There are some individuals who suffer from hair loss issues unrelated to hair-thinning. In fact, they are suffering from a specific condition called alopecia areata, which can strike at an age. This type of hair loss is characterized by several key symptoms. This article explores the signs of alopecia areata along with causes and options for dealing with this condition.
Alopecia areata is actually an autoimmune disease, meaning that it causes an individual’s immune system to attack healthy tissues within the body. With alopecia areata, the immune system attacks the body’s hair follicles, causing them to fall out. This can appear as bald patches on the head, or it can affect the entire head (alopecia areata totalis). When hair follicles all over the body, including eyebrows, eyelashes, arm hair, leg hair and pubic hair are affected, this condition is referred to as alopecia areata universalis. In most cases, only specific patches of hair are affected.
There are several signs and symptoms of alopecia areata, including:
Alopecia areata is caused by an autoimmune disorder. It can occur in men, women and children and often begins at an early age. The major risk factor for alopecia areata that has been identified is genetics. According to the U.S. National Library of Medicine, about 20 percent of people with this condition have a family history of alopecia areata. In some rare instances, a major life event can trigger the condition. Examples of this include pregnancy, trauma or serious illness.
People with alopecia areata should be aware that having autoimmune disease causes them and their blood relatives to have a higher risk for certain medical conditions, including:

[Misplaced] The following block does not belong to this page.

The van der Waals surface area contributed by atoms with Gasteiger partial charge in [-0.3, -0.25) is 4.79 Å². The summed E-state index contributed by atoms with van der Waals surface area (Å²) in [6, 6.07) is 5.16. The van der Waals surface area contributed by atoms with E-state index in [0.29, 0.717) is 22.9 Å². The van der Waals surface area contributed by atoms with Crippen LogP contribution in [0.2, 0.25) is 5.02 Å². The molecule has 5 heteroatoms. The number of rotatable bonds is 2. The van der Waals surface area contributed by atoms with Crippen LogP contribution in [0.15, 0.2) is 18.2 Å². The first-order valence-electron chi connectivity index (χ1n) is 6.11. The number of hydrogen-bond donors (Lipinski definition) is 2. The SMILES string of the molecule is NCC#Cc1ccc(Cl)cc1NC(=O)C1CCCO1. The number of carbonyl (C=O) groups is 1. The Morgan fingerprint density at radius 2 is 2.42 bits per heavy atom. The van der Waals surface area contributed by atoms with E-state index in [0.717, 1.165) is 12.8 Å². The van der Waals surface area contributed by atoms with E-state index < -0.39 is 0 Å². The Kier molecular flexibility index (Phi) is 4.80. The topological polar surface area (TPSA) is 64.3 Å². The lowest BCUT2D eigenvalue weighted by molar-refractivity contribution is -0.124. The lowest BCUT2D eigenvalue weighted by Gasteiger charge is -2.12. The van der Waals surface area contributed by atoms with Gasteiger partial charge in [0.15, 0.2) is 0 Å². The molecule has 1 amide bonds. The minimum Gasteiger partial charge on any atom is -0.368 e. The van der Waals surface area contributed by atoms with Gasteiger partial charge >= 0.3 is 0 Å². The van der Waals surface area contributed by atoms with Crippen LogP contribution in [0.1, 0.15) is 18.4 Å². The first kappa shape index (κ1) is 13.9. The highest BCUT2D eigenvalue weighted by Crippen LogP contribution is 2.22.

There are currently no methods for preventing alopecia areata. However, there are some treatments available for those who currently have the condition, including:
It’s very important to discuss possible side effects with your doctor before beginning treatment. Furthermore, be aware that not all treatments are effective or permanent, and hair may fall out again in the future.
A doctor can diagnose this condition with a physical assessment of a person’s hair loss. In other cases, a skin biopsy or hair sample can be used to confirm that an individual has the autoimmune disease. It’s important to see your doctor if you are experiencing patchy hair loss since this could be a sign of other, more dangerous conditions besides alopecia areata.
There are several tools available to individuals with alopecia areata to help manage their condition. Different hair styles can often cover bald spots, while wigs, scarves and hats can be used to cover larger bald areas. There are also different make-up products available to help with certain types of hair loss, such as eyebrow pencils which can fill in for hair lost on the face. In addition, there are several support groups and online resources which provide assistance and guidance for those with the condition.